Like his New York cohorts, Martin Scorsese, Spike Lee and Woody Allen, Sidney Lumet never quite fit in with Hollywood and remained outside the system for his entire career. A career that spanned well over forty-five years going back to the days of live television dramas when he and fellow directors like John Frankenheimer and Arthur Penn, among others were creating their own version of a new wave.
Actually, Lumet’s career goes back to his childhood in the Yiddish theater district along 2nd Avenue in lower Manhattan. His made his Broadway debut, as a child actor, in the original production of Sidney Kingley’s “Dead End.” He appeared in at least ten other Broadway productions including the 1946 production of “A Flag is Born” where he was a replacement for Marlon Brando. Lumet made one appearance in a film as an actor in “One Third of a Nation” (he also had a cameo appearance in Jonathan Demme’s remake of “The Manchurian Candidate”), a film most noted for being the last to be shot at the old Astoria Film Studio in Queens that is until Lumet inaugurated the refurbished studio in 1978 with the making of his failed musical, “The Wiz.”
After World War II, Lumet made his theatrical directing debut Off-Broadway and eventually on Broadway in the productions like, “Speeds in the Wind and “Nowhere to Go But Up.” With the advice of his friend, actor/director Yul Brynner, Lumet made the transition to live TV on such shows as “The U.S. Steel Hour,” “The Alcoa Hour” and “Studio One in Hollywood,” among others. Lumet made his feature film debut as a director in 1957 with the courtroom classic, “12 Angry Men.” Lumet said it took him about seven films to adjust to the spacial difference between the small TV screen and the much larger movie screen. In “12 Angry Men” Lumet used 387 different setups, shot in just 19 days. 200 of those setups were in the last half hour of the film in order to speed up the tempo.
As a director, Lumet was a supreme craftsman and artist. He knew his camera lens and angles, he was knowledgeable with sound. On the set, he always stayed close to the camera and nearly always brought his films in under budget. While directors like William Wyler and George Stevens shot a million feet of negative film for each movie, Lumet shot much less, for example, making “Serpico,” he shot only 72,000 feet. He credits this to his knowledge of knowing what the camera is seeing so there is no need to shoot additional footage to cover himself.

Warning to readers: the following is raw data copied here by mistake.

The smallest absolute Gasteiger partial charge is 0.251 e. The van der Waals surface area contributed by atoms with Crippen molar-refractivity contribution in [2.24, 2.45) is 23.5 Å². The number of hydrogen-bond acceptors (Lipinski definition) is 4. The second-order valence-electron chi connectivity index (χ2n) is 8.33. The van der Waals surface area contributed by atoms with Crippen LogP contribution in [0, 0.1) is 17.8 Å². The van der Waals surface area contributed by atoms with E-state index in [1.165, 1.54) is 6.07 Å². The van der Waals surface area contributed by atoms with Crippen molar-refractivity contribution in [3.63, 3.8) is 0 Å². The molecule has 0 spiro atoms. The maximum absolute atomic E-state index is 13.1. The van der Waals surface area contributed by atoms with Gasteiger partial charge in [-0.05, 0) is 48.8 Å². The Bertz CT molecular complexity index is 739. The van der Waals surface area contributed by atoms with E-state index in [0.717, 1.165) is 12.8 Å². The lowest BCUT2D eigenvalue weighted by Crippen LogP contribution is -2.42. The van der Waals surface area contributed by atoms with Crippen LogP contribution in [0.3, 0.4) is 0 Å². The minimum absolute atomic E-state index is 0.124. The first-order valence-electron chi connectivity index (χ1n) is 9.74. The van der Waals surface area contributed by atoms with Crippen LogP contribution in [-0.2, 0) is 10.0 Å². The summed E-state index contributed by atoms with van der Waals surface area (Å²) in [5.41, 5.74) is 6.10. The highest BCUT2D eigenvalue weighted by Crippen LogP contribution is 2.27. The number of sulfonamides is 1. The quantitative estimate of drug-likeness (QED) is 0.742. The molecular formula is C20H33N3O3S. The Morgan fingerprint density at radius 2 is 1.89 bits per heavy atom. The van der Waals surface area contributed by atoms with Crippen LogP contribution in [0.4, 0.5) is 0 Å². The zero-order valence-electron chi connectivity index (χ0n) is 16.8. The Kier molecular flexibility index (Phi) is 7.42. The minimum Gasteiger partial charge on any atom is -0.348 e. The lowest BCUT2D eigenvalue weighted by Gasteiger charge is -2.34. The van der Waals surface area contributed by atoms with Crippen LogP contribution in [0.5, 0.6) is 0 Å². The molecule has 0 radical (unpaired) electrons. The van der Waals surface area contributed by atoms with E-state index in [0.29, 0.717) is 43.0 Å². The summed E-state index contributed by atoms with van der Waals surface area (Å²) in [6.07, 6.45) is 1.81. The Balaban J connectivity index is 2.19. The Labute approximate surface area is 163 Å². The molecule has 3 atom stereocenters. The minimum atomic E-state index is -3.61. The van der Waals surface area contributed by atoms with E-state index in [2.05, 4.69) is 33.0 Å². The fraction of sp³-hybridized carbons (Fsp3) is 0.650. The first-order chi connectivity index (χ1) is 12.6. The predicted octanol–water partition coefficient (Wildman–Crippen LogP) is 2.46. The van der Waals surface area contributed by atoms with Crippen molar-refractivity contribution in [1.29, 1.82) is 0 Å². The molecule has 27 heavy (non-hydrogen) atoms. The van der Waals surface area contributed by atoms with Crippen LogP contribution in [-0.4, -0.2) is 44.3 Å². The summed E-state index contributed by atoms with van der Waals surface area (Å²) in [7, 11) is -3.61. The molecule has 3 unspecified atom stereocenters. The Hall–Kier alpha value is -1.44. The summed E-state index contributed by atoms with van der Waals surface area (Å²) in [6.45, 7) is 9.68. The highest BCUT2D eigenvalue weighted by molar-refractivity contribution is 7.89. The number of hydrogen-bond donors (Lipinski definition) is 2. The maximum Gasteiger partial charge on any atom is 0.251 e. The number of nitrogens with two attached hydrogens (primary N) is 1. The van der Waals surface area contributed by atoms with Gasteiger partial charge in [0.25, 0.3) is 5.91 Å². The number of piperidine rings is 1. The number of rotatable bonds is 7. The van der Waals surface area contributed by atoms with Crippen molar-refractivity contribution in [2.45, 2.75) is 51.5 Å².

From his very first film (12 Angry Men) to his last (Before the Devil Knows Your Dead), Lumet never lost his vision as a filmmaker of social issues. In films like “Serpico,” “Network,” “The Pawnbroker,” “12 Angry Men” and “Prince of the City,” he exposed corruption, bigotry, and courage in the face of adversity.
While many of Lumet’s films focused on New York, his vision extended beyond the five boroughs in works like “Fail-Safe” (Cold War), “Murder on the Orient Express” (Agatha Christie), “The Deadly Affair” (International intrigue) and “The Hill” (World War II). Many of Lumet’s films were based on theatrical plays from classic’s like Tennessee Williams “The Fugitive Kind,” O’Neill’s “Long Night’s Journey into the Night,” Chekov’s “The Seagull” to more modern works like “Child’s Play,” “Equus,” “Deathtrap” and the most unlikely work in his filmography, “The Wiz,” a critical and audience failure. But New York was his favorite subject, his heart and soul. It was so ingrained in his work; the city was a character with emotions reflecting the mood and style of each film. Like his fellow New York filmmakers he was also ignored when it came to receiving the treasured Oscar, only to be given a reluctant pat on the back honorary Oscar in 2005.
Police corruption, ethics were recurring themes in Lumet’s work. In “Serpico,” based on the bestselling book by Peter Maas that told the story of David Durk and Frank Serpico who exposed multiple examples of police corruption within the New York City police department, Lumet’s film, from a screenplay by Waldo Scott and Norman Wexler, focused its attention on Frank Serpico, portrayed by Al Pacino. The film was daring for its time and a critical and popular success. “Prince and the City”, “Q&A” and “Night Falls on Manhattan” all followed the same themes. The courthouse was another favorite theme for Lumet, most prominently displayed in “12 Angry Men”, “The Verdict,” “Night Falls on Manhattan” and in “Find Me Guilty,” a much underrated film.
Late in his career Lumet would return to TV where he started with the excellent police drama, “100 Centre Street,” the title referring to the location of the Criminal Court building in Manhattan, and a HBO movie, “Strip Search.”
Actors loved working with Lumet. He brought out the best in them, just think about the amazing performances he got out of such actors like Al Pacino, Rod Steiger, Paul Newman, Charlotte Rumpling, Faye Dunaway, and Peter Finch to name just a few. Many received Oscar nominations and even the award itself. His films received well over fifty nominations.
What is most amazing about Lumet’s career is that he managed to continue working on his own terms until his death. Few directors can find a job at the age of 83 never mind make a film as good as “Before the Devil Knows Your Dead.”
Sidney, we’ll miss you.
TCM will conduct a four film tribute plus a Private Screenings Interview on April 21st starting at 8PM.